Irish people are more likely than those in all other developed countries to suffer depression if they are less well educated.
The finding comes from an analysis of international health surveys, one showing that 23% of 25-to 64-year-olds without a Leaving Cert reported having depression in the past year, compared to just 9% of Irish people with a third-level education.
While depression levels differed depending on education levels in most of the 30 countries where people were surveyed, the gap was by far the widest here.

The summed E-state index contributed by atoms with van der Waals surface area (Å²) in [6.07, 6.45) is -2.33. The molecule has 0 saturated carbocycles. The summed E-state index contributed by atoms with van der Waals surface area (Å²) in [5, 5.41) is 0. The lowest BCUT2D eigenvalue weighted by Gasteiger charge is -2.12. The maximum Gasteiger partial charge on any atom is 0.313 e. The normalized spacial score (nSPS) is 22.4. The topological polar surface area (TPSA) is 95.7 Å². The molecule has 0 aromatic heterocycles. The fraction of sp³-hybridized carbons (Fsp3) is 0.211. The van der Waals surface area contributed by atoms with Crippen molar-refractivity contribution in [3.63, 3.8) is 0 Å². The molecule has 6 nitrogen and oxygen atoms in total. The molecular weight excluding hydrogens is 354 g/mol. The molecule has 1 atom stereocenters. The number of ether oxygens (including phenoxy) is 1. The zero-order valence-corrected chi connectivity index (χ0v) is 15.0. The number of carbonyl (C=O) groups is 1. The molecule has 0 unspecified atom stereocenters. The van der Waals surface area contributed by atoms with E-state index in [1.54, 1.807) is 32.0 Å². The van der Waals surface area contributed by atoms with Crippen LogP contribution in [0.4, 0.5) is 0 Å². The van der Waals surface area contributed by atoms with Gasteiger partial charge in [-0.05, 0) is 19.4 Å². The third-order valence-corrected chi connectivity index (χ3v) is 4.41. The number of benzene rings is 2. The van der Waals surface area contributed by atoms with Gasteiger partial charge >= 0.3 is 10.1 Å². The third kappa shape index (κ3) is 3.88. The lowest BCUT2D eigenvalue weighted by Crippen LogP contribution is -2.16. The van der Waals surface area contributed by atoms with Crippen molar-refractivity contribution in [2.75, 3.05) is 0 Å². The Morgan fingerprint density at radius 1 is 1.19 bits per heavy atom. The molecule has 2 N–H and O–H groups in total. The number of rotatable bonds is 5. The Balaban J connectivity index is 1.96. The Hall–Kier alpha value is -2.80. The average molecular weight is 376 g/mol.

The Organisation for Economic Co-operation and Development (OECD) found that removing age, gender or earnings factors, Irish people with the lowest education levels were 11% more likely to have suffered depression. The next highest gap was less than 7% in Austria, and the average was under 3%.
The OECD’s Education at a Glance 2017 report, published yesterday, said it is crucial that education systems ensure a smooth school-to-work transition, even for those who perform poorly at school, as they are the ones who are most likely to suffer from mental illness.
The same report shows that the pay gap between third-level graduates and those without a degree is wider here than in most other OECD countries, a fact that could be used to strengthen arguments for student fee increases or introducing a controversial student loans scheme.
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